efore a summer trip to Brazil to visit a client’s
course, Jason Straka reflected on how much his
job has changed in the past decade.
Ten years ago, he and his Fry/Straka Global
Golf Course Design team would have walked
around a client’s property with a paper map in
hand, trying to identify roughly where they were
standing on the planned course.
Today, while they still carry stacks of course
layouts, golf architects also use GPS on iPads.
Innovative software allows an architect to locate
exact spots on the property and determine proposed routings. While on the site, a designer who
finds a unique landform or a dramatic view can
easily make a note of it, with plans to put a tee or
“It doesn’t make it faster, but it makes it better,”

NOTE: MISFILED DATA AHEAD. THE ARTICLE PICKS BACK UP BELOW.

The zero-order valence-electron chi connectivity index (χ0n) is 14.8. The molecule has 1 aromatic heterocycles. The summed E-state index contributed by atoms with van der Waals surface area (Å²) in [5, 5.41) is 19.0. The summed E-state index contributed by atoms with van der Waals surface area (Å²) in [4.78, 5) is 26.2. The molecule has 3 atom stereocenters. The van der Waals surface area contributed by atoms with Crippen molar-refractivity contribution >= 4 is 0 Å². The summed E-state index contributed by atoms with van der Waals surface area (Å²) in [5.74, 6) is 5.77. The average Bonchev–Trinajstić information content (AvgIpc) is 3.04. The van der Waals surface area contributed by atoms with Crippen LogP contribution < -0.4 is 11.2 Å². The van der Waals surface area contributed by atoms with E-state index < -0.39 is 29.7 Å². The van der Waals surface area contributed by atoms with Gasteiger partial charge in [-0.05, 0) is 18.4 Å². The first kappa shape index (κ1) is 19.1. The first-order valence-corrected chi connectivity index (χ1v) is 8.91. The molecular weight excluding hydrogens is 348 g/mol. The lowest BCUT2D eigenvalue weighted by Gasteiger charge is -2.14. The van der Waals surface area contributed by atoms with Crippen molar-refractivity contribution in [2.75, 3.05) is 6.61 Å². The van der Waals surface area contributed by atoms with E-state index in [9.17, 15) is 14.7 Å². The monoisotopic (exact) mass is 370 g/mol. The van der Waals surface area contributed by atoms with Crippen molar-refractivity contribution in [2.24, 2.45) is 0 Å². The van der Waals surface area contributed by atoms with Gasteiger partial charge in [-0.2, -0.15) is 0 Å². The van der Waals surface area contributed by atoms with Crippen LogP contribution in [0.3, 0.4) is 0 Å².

During the past decade, innovations in golf
course construction have included everything
from better GPS applications for course design
to custom-made sand for bunkers. New products
and techniques aim to make customers more
satisfied with their experience and reduce the
amount of maintenance courses need.
Improvements in technology also can improve
communication between architects and contractors. Such aid can help complete renovations
faster by coordinating the efforts of various work
“We used to have three or six crews work-
ing on an 18-hole course,” said Jeff Cordes of
Landscapes Unlimited. “Now we have three or
six crews working on a single green.”
This helps meet the demands of clients who
want projects completed quickly.
Here are some areas of construction that have
seen the biggest changes.
From bunkers to irrigation, a wave of new
technology and products is revolutionizing
the way courses are built.
By Katie Thisdell
in golf course construction